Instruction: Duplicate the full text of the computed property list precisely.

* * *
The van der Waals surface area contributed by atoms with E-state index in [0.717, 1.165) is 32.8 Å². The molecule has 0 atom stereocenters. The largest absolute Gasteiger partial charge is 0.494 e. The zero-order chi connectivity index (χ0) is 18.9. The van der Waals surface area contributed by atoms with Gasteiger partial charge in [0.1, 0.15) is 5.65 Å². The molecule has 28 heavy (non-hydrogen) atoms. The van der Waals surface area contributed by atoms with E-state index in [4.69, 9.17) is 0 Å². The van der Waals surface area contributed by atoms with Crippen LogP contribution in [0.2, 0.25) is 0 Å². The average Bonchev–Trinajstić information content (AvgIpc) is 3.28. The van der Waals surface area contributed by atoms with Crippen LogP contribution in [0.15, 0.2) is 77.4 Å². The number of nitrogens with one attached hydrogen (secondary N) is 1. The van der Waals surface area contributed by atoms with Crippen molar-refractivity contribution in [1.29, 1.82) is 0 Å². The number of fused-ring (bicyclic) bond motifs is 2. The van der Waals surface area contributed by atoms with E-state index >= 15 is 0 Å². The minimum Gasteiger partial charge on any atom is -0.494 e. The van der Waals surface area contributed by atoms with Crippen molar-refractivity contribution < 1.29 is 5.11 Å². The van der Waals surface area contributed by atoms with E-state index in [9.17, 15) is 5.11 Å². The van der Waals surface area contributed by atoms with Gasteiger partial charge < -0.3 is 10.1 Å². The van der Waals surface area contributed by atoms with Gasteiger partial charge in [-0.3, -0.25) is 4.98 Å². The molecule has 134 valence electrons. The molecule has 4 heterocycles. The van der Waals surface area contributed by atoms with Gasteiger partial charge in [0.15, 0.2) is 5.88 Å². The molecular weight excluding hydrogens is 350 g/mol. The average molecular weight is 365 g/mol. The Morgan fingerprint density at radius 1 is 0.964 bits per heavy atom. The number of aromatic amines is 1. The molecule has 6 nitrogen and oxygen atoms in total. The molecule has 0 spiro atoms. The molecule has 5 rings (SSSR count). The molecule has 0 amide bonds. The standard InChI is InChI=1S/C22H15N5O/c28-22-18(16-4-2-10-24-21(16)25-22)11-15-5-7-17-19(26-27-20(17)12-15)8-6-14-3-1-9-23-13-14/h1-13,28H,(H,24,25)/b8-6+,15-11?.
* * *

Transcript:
The van der Waals surface area contributed by atoms with E-state index in [0.717, 1.165) is 32.8 Å². The molecule has 0 atom stereocenters. The largest absolute Gasteiger partial charge is 0.494 e. The zero-order chi connectivity index (χ0) is 18.9. The van der Waals surface area contributed by atoms with Gasteiger partial charge in [0.1, 0.15) is 5.65 Å². The molecule has 28 heavy (non-hydrogen) atoms. The van der Waals surface area contributed by atoms with E-state index in [4.69, 9.17) is 0 Å². The van der Waals surface area contributed by atoms with Crippen LogP contribution in [0.2, 0.25) is 0 Å². The average Bonchev–Trinajstić information content (AvgIpc) is 3.28. The van der Waals surface area contributed by atoms with Crippen LogP contribution in [0.15, 0.2) is 77.4 Å². The number of nitrogens with one attached hydrogen (secondary N) is 1. The van der Waals surface area contributed by atoms with Crippen molar-refractivity contribution in [1.29, 1.82) is 0 Å². The number of fused-ring (bicyclic) bond motifs is 2. The van der Waals surface area contributed by atoms with E-state index >= 15 is 0 Å². The minimum Gasteiger partial charge on any atom is -0.494 e. The van der Waals surface area contributed by atoms with Crippen molar-refractivity contribution < 1.29 is 5.11 Å². The van der Waals surface area contributed by atoms with E-state index in [9.17, 15) is 5.11 Å². The van der Waals surface area contributed by atoms with Gasteiger partial charge < -0.3 is 10.1 Å². The van der Waals surface area contributed by atoms with Gasteiger partial charge in [-0.3, -0.25) is 4.98 Å². The molecule has 134 valence electrons. The molecule has 4 heterocycles. The van der Waals surface area contributed by atoms with Gasteiger partial charge in [0.15, 0.2) is 5.88 Å². The molecular weight excluding hydrogens is 350 g/mol. The average molecular weight is 365 g/mol. The Morgan fingerprint density at radius 1 is 0.964 bits per heavy atom. The number of aromatic amines is 1. The molecule has 6 nitrogen and oxygen atoms in total. The molecule has 0 spiro atoms. The molecule has 5 rings (SSSR count). The molecule has 0 amide bonds. The standard InChI is InChI=1S/C22H15N5O/c28-22-18(16-4-2-10-24-21(16)25-22)11-15-5-7-17-19(26-27-20(17)12-15)8-6-14-3-1-9-23-13-14/h1-13,28H,(H,24,25)/b8-6+,15-11?.